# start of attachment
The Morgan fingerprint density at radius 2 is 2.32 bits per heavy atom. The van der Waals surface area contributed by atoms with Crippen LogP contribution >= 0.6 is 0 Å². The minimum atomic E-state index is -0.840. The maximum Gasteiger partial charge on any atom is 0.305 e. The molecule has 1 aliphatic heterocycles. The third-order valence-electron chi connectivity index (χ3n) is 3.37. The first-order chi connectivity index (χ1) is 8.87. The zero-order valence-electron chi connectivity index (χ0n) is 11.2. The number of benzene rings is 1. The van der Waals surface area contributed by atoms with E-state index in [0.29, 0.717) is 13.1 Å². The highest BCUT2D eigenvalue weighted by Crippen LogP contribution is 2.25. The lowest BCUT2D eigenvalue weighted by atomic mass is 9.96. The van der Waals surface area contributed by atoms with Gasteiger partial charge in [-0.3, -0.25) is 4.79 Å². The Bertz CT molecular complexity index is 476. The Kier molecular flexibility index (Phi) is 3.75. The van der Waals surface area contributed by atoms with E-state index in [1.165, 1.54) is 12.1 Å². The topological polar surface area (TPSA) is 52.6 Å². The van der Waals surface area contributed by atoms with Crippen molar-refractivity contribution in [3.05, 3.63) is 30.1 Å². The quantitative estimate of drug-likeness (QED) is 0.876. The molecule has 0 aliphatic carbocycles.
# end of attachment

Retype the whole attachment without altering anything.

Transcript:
The Morgan fingerprint density at radius 2 is 2.32 bits per heavy atom. The van der Waals surface area contributed by atoms with Crippen LogP contribution >= 0.6 is 0 Å². The minimum atomic E-state index is -0.840. The maximum Gasteiger partial charge on any atom is 0.305 e. The molecule has 1 aliphatic heterocycles. The third-order valence-electron chi connectivity index (χ3n) is 3.37. The first-order chi connectivity index (χ1) is 8.87. The zero-order valence-electron chi connectivity index (χ0n) is 11.2. The number of benzene rings is 1. The van der Waals surface area contributed by atoms with E-state index in [0.29, 0.717) is 13.1 Å². The highest BCUT2D eigenvalue weighted by Crippen LogP contribution is 2.25. The lowest BCUT2D eigenvalue weighted by atomic mass is 9.96. The van der Waals surface area contributed by atoms with Gasteiger partial charge in [-0.3, -0.25) is 4.79 Å². The Bertz CT molecular complexity index is 476. The Kier molecular flexibility index (Phi) is 3.75. The van der Waals surface area contributed by atoms with E-state index in [1.165, 1.54) is 12.1 Å². The topological polar surface area (TPSA) is 52.6 Å². The van der Waals surface area contributed by atoms with Crippen molar-refractivity contribution in [3.05, 3.63) is 30.1 Å². The quantitative estimate of drug-likeness (QED) is 0.876. The molecule has 0 aliphatic carbocycles.